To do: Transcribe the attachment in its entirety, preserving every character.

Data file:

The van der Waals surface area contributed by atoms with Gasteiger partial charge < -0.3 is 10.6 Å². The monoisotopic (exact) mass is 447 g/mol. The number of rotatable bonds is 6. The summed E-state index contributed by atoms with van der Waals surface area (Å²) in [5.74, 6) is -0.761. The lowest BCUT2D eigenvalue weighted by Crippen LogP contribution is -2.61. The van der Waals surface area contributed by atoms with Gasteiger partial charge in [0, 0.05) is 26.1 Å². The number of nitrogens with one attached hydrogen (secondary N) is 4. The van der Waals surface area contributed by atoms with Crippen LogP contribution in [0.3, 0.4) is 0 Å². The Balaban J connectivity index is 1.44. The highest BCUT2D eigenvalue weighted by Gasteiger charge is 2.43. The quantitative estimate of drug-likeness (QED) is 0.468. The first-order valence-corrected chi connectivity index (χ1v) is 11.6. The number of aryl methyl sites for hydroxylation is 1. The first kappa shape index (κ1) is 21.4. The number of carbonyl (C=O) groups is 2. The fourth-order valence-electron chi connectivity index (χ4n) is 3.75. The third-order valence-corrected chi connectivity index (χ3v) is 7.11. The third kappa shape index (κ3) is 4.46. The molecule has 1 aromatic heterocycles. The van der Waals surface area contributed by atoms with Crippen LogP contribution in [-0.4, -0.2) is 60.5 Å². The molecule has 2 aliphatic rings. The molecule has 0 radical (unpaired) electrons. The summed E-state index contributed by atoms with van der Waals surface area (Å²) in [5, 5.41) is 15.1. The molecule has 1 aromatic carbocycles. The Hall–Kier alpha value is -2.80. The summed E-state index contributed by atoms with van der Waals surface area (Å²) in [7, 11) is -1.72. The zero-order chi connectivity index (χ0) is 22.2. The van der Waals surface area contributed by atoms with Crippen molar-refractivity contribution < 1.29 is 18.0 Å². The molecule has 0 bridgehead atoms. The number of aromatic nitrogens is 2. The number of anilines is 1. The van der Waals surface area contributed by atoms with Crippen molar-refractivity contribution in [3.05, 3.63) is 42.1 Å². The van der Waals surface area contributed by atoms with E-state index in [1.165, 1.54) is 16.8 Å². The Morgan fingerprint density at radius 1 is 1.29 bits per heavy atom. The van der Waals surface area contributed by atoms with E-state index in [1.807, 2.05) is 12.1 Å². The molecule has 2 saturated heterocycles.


The van der Waals surface area contributed by atoms with Gasteiger partial charge < -0.3 is 10.6 Å². The monoisotopic (exact) mass is 447 g/mol. The number of rotatable bonds is 6. The summed E-state index contributed by atoms with van der Waals surface area (Å²) in [5.74, 6) is -0.761. The lowest BCUT2D eigenvalue weighted by Crippen LogP contribution is -2.61. The van der Waals surface area contributed by atoms with Gasteiger partial charge in [0, 0.05) is 26.1 Å². The number of nitrogens with one attached hydrogen (secondary N) is 4. The van der Waals surface area contributed by atoms with Crippen LogP contribution in [0.3, 0.4) is 0 Å². The Balaban J connectivity index is 1.44. The highest BCUT2D eigenvalue weighted by Gasteiger charge is 2.43. The quantitative estimate of drug-likeness (QED) is 0.468. The first-order valence-corrected chi connectivity index (χ1v) is 11.6. The number of aryl methyl sites for hydroxylation is 1. The first kappa shape index (κ1) is 21.4. The number of carbonyl (C=O) groups is 2. The fourth-order valence-electron chi connectivity index (χ4n) is 3.75. The third-order valence-corrected chi connectivity index (χ3v) is 7.11. The third kappa shape index (κ3) is 4.46. The molecule has 1 aromatic heterocycles. The van der Waals surface area contributed by atoms with Crippen LogP contribution in [-0.4, -0.2) is 60.5 Å². The molecule has 2 aliphatic rings. The molecule has 0 radical (unpaired) electrons. The summed E-state index contributed by atoms with van der Waals surface area (Å²) in [5, 5.41) is 15.1. The molecule has 1 aromatic carbocycles. The Hall–Kier alpha value is -2.80. The summed E-state index contributed by atoms with van der Waals surface area (Å²) in [7, 11) is -1.72. The zero-order chi connectivity index (χ0) is 22.2. The van der Waals surface area contributed by atoms with Crippen molar-refractivity contribution < 1.29 is 18.0 Å². The molecule has 0 bridgehead atoms. The number of aromatic nitrogens is 2. The number of anilines is 1. The van der Waals surface area contributed by atoms with Crippen molar-refractivity contribution in [3.05, 3.63) is 42.1 Å². The van der Waals surface area contributed by atoms with E-state index in [1.165, 1.54) is 16.8 Å². The Morgan fingerprint density at radius 1 is 1.29 bits per heavy atom. The van der Waals surface area contributed by atoms with E-state index in [1.807, 2.05) is 12.1 Å². The molecule has 2 saturated heterocycles.